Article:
liberation movement wants to abolish any form of exploitation of animals by way
of political action and public education. Seeing the suffering of animals face
to face is a window into our conditioning that causes our own suffering. Our
destiny and our joy are deeply linked with their destiny and joy. This is
Mira Foung, born in Shanghai, China, is a doctor of oriental medicine (D.O.M.)
with a clinical practice in Santa Fe, New Mexico for over twenty years. Dr.
Foung also has a degree in philosophy with graduate studies in filmmaking. She
is a published poet, a painter and a writer on Eco- philosophy, spirituality,
environmental and animal protection issues (both in the US and in Taiwan). Her
writings are original, visionary and lyrical.
Her writings include four collections of mystical poetry - Island Poems I and
II, Desert Poems and The Approaching Snow as well as three collections of essays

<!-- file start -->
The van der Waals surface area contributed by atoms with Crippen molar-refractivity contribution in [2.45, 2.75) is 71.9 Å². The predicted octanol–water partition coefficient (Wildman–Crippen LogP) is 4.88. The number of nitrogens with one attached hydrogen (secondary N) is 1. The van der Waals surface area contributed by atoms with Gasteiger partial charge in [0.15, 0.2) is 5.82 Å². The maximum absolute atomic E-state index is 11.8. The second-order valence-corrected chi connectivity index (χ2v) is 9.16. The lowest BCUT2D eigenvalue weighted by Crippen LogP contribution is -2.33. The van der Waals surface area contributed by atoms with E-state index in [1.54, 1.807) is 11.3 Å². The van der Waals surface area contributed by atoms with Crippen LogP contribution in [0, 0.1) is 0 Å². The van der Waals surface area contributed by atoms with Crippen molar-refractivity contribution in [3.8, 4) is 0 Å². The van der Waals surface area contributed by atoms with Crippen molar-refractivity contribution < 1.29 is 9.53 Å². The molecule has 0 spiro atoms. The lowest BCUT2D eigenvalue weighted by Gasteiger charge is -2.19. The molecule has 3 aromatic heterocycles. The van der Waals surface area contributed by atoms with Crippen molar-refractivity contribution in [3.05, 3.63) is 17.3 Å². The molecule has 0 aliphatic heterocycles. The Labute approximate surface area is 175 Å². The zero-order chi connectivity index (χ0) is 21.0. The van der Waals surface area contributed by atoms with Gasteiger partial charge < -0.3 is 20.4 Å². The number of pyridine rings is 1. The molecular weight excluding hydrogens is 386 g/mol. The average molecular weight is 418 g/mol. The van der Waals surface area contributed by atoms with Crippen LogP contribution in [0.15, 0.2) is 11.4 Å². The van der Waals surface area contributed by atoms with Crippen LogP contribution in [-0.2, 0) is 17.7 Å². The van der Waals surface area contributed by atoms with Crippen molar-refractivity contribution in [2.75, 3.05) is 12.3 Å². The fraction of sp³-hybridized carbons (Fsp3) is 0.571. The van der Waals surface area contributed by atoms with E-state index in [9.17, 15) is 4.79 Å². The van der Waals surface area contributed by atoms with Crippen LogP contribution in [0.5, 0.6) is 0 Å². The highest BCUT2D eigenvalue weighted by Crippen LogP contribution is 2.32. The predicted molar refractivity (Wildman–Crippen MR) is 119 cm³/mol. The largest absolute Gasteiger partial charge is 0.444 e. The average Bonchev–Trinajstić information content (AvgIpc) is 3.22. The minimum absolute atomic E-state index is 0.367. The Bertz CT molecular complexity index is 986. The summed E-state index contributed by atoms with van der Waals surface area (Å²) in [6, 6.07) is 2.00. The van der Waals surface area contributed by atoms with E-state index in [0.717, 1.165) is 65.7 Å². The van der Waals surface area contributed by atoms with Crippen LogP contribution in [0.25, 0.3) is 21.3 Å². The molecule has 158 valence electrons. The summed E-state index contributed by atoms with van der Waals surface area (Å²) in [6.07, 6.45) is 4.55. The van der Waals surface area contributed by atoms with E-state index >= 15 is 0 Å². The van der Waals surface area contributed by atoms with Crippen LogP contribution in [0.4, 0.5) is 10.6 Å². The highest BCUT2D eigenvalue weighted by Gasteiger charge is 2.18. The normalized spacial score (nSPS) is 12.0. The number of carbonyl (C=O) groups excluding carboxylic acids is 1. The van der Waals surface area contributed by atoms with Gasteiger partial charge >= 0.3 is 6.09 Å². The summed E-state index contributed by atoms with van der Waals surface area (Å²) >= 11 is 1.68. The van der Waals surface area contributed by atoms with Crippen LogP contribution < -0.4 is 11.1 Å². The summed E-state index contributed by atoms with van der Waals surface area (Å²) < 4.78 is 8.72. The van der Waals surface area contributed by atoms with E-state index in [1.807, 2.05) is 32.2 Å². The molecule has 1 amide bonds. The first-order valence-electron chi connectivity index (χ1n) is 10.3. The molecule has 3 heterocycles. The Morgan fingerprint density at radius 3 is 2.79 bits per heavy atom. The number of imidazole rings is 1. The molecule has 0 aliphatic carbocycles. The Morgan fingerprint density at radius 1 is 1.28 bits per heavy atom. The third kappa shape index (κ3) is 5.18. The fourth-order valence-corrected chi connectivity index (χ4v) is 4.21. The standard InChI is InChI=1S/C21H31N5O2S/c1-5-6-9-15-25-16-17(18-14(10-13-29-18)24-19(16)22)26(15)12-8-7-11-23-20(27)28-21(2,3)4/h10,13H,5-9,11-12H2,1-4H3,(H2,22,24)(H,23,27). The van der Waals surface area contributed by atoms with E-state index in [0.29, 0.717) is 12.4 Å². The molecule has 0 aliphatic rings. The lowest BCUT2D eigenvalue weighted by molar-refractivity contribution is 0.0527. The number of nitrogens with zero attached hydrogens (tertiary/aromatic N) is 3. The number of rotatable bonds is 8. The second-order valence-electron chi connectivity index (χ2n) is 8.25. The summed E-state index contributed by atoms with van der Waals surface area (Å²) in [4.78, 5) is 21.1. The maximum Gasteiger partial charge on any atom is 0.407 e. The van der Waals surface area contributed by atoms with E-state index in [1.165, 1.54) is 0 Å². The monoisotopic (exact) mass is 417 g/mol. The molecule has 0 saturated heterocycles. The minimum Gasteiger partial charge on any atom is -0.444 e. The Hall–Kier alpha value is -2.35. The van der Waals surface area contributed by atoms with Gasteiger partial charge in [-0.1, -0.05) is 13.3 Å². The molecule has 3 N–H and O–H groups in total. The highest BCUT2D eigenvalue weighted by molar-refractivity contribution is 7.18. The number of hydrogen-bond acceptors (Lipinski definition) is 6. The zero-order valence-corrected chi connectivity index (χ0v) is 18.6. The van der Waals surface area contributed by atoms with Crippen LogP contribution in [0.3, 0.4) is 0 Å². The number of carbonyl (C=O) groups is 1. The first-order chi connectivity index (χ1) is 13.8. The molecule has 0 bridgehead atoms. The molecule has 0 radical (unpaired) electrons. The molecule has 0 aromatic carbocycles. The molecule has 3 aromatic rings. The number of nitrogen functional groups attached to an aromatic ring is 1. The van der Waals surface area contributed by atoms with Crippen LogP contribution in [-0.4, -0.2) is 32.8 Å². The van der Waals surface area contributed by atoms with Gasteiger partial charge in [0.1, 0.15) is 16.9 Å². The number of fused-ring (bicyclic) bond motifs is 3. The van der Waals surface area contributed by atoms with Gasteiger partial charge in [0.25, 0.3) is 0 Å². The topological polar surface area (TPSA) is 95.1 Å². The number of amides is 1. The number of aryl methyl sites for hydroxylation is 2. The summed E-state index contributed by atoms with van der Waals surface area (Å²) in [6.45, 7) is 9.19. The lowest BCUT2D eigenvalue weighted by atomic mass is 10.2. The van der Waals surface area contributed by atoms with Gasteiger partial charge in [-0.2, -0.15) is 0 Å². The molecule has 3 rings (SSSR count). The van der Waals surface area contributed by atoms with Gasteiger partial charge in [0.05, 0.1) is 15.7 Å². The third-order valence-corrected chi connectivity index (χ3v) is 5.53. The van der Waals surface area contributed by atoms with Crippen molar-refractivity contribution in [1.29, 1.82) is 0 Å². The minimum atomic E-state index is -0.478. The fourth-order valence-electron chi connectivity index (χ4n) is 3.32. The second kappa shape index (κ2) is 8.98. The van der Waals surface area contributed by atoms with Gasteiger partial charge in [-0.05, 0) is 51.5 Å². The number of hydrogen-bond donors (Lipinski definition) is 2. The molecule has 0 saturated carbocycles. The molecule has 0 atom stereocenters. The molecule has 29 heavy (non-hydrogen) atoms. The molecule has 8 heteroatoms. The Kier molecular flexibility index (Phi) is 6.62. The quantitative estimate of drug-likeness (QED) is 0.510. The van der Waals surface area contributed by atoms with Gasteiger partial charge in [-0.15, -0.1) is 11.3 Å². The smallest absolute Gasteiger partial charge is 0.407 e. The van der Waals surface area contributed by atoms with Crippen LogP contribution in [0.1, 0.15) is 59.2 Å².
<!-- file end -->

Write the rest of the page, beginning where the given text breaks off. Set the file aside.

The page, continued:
and articles - The Authenticity of Existence, Voice for The Voiceless and My
Heart Blossoms As I Utter These Words. She regards herself as a cultural
innovator (for countering the global effects of commercialism and consumerism)
and a spokesperson for the animals and the Earth.
Along with her own academic studies in Mahayana Buddhism and Taoism, she has
also been inspired by many other spiritual teachings. These include the direct
path of J. Krishnamurti, which she studied while she lived in Ojai, California
for six years, the Vedantic meditation of Ramana Maharshi, the integral and
evolutionary yogic system of Sri Aurobindo, the writings of Thomas Merton and
Thoreau, the mystical and anarchistic writings of Simone Weil, the poetry of
Rilke, the ecstatic poems of Rumi and Hafiz, the deep ecology movement and most
importantly, Peter Singer, professor of bioethics, whose revolutionary ideas on
our collective conscience changed her life forever.
Dr. Foung is a natural healer, her practice aims at not only healing the
individual but also at healing the wounded Earth. The main message in all her
writings is restoring the wild wholeness in our fragmented life and to live
authentically. She also teaches meditation as tools to un-pollute our inner
environment for world peace and offers spiritual consolation based on
evolutionary principle with a transpersonal approach that incorporates Taoist
cosmology and Buddhism as well as the organic view of life based on the process
philosophy of Alfred North Whitehead.